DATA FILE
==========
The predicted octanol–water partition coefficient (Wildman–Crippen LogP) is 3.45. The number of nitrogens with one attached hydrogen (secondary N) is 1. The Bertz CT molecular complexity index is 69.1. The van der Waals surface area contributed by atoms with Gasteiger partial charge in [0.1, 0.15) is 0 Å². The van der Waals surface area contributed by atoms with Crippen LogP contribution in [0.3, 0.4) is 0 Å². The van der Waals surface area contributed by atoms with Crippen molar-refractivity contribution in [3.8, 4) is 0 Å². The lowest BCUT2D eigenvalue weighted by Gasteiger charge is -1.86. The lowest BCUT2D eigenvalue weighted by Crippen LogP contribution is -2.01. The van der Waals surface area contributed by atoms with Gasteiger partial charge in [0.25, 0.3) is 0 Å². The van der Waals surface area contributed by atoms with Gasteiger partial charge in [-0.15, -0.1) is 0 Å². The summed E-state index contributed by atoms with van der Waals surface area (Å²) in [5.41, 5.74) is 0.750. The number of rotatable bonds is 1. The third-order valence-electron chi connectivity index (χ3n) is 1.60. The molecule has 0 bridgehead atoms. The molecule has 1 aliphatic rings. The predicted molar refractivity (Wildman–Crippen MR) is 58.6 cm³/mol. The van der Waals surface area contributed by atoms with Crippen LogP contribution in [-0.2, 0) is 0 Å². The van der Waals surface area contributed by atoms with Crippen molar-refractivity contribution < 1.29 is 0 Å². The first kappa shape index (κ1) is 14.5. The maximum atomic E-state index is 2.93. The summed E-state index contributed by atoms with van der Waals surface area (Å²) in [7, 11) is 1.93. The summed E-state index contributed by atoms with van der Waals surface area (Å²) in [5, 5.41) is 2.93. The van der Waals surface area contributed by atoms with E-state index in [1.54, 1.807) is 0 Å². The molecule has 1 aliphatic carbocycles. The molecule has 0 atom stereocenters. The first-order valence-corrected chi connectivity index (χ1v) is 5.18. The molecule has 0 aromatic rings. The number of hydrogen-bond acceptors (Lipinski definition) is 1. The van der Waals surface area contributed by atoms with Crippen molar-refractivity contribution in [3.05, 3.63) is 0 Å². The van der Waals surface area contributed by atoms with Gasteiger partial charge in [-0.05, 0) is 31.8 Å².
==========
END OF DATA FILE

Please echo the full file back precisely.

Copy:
The predicted octanol–water partition coefficient (Wildman–Crippen LogP) is 3.45. The number of nitrogens with one attached hydrogen (secondary N) is 1. The Bertz CT molecular complexity index is 69.1. The van der Waals surface area contributed by atoms with Gasteiger partial charge in [0.1, 0.15) is 0 Å². The van der Waals surface area contributed by atoms with Crippen LogP contribution in [0.3, 0.4) is 0 Å². The van der Waals surface area contributed by atoms with Crippen molar-refractivity contribution in [3.8, 4) is 0 Å². The lowest BCUT2D eigenvalue weighted by Gasteiger charge is -1.86. The lowest BCUT2D eigenvalue weighted by Crippen LogP contribution is -2.01. The van der Waals surface area contributed by atoms with Gasteiger partial charge in [0.25, 0.3) is 0 Å². The van der Waals surface area contributed by atoms with Gasteiger partial charge in [-0.15, -0.1) is 0 Å². The summed E-state index contributed by atoms with van der Waals surface area (Å²) in [5.41, 5.74) is 0.750. The number of rotatable bonds is 1. The third-order valence-electron chi connectivity index (χ3n) is 1.60. The molecule has 0 bridgehead atoms. The molecule has 1 aliphatic rings. The predicted molar refractivity (Wildman–Crippen MR) is 58.6 cm³/mol. The van der Waals surface area contributed by atoms with Crippen LogP contribution in [-0.2, 0) is 0 Å². The van der Waals surface area contributed by atoms with Crippen molar-refractivity contribution < 1.29 is 0 Å². The first kappa shape index (κ1) is 14.5. The maximum atomic E-state index is 2.93. The summed E-state index contributed by atoms with van der Waals surface area (Å²) in [7, 11) is 1.93. The summed E-state index contributed by atoms with van der Waals surface area (Å²) in [5, 5.41) is 2.93. The van der Waals surface area contributed by atoms with E-state index in [1.54, 1.807) is 0 Å². The molecule has 1 aliphatic carbocycles. The molecule has 0 atom stereocenters. The first-order valence-corrected chi connectivity index (χ1v) is 5.18. The molecule has 0 aromatic rings. The number of hydrogen-bond acceptors (Lipinski definition) is 1. The van der Waals surface area contributed by atoms with Crippen molar-refractivity contribution in [3.05, 3.63) is 0 Å². The van der Waals surface area contributed by atoms with Gasteiger partial charge in [-0.05, 0) is 31.8 Å².